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I agree this could become a big issue - but I wouldn't consider it a "security vulnerability" per se.

URLs aren't secure, and shouldn't really be considered so.

I think it's less about the URL itself and more about the services which automatically generate them for content without the user being fully cognizant of what that implies/means. It has the potential to publicize information without the user's intent or knowledge; in the case of OneDrive from the article, it exposed documents with sensitive information when the URL itself wasn't even shared, it was just brute-forced. Prior to Google's changes to the URL shortening, it sounds like it was possible to get quite a bit of personal identifying information just by guessing at the shortened URL, even if the URL itself was never shared.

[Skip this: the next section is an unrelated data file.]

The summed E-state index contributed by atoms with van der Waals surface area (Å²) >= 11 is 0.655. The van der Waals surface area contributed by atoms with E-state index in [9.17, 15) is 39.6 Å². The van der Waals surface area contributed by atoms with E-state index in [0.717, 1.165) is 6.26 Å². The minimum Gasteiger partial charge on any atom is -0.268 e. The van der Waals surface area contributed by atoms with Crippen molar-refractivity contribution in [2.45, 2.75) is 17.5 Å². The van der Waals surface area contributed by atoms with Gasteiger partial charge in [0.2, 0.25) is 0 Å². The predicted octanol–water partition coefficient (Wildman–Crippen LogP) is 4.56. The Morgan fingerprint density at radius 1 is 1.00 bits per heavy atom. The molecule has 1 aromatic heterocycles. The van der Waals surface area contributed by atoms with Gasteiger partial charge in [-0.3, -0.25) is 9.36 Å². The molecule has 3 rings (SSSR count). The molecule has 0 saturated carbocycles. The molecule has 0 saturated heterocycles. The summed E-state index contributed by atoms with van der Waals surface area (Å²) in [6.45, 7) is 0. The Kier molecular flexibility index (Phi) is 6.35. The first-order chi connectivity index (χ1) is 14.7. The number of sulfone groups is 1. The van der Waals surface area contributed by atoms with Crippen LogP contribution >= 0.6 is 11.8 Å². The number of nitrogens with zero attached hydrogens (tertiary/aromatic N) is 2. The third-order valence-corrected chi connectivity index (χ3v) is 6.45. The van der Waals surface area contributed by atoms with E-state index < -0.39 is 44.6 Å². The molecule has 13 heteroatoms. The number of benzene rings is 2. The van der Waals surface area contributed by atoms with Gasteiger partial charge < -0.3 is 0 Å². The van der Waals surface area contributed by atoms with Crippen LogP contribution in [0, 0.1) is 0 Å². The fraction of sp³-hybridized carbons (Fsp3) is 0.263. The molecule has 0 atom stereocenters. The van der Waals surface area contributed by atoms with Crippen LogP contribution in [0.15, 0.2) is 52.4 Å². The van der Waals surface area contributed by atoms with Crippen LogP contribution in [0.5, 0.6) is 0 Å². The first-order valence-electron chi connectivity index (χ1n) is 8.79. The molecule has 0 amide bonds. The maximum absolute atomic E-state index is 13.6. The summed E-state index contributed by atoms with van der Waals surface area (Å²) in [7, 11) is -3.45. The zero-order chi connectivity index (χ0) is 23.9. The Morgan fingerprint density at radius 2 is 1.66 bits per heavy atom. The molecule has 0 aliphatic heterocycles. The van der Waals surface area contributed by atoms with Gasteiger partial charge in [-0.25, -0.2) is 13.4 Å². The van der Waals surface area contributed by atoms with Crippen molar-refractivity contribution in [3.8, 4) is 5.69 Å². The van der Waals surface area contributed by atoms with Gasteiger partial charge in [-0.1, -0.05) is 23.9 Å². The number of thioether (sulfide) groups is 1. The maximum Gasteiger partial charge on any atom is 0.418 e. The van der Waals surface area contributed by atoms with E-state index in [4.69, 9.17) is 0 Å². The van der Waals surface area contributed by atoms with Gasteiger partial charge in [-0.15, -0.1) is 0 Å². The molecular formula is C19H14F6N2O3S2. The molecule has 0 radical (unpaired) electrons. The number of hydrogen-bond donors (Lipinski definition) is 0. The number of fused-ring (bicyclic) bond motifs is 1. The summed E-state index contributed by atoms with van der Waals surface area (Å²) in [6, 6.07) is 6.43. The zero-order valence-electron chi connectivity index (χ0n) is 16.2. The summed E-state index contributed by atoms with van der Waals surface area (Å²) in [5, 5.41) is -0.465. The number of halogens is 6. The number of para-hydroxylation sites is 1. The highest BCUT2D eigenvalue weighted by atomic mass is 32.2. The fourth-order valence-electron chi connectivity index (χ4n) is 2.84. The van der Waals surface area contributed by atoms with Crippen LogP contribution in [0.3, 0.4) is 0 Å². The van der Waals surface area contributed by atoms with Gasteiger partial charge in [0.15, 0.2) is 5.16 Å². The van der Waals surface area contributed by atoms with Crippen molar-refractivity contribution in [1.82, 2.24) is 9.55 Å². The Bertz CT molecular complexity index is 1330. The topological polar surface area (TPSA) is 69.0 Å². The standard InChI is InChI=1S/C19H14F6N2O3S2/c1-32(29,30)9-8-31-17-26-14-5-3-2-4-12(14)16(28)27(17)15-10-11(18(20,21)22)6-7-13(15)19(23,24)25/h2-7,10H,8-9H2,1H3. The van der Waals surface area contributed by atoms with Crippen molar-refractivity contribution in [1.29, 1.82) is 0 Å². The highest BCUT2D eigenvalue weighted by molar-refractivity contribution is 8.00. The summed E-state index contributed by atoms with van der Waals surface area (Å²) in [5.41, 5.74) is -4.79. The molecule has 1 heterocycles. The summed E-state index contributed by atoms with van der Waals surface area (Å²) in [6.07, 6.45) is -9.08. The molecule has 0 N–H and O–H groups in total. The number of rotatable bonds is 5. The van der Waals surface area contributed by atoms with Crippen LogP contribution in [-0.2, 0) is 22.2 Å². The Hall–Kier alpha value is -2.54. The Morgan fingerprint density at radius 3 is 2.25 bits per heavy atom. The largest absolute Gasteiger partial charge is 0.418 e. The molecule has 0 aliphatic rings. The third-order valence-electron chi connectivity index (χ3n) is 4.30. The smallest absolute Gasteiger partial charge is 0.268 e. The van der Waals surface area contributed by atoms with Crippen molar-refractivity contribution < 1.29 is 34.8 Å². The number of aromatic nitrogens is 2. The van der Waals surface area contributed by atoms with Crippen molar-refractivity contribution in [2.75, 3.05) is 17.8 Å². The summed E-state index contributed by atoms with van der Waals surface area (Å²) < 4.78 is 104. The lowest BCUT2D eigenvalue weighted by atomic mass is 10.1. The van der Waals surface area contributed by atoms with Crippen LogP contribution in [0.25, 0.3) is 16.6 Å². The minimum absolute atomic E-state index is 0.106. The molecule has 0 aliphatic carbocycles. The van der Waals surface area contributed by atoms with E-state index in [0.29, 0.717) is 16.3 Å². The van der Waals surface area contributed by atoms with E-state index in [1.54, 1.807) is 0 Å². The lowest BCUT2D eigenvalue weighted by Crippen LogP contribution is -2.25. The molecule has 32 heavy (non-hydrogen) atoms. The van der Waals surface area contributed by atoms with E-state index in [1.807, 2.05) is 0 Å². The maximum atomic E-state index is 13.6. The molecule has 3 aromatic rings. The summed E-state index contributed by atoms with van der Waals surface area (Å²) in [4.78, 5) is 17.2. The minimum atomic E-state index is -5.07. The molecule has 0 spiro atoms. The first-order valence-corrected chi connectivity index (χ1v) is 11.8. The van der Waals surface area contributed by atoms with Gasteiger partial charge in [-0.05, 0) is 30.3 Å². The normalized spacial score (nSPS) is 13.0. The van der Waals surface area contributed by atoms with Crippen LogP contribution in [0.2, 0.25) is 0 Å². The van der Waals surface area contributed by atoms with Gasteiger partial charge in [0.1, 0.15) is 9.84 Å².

Even if URL shortening is a feature that users are aware exists, the consequences of it certainly aren't immediately clear, and to my knowledge, not many of these services include a way to disable the generation of a shortened link or have a means to prevent this type of scanning from happening.

There is a lot of content from "cloud" apps that has "private link" sharing functionality, where "only someone with this link can view the <object>".

No, it really isn't security. But yes, it really does happen, and probably a lot more than you'd think.

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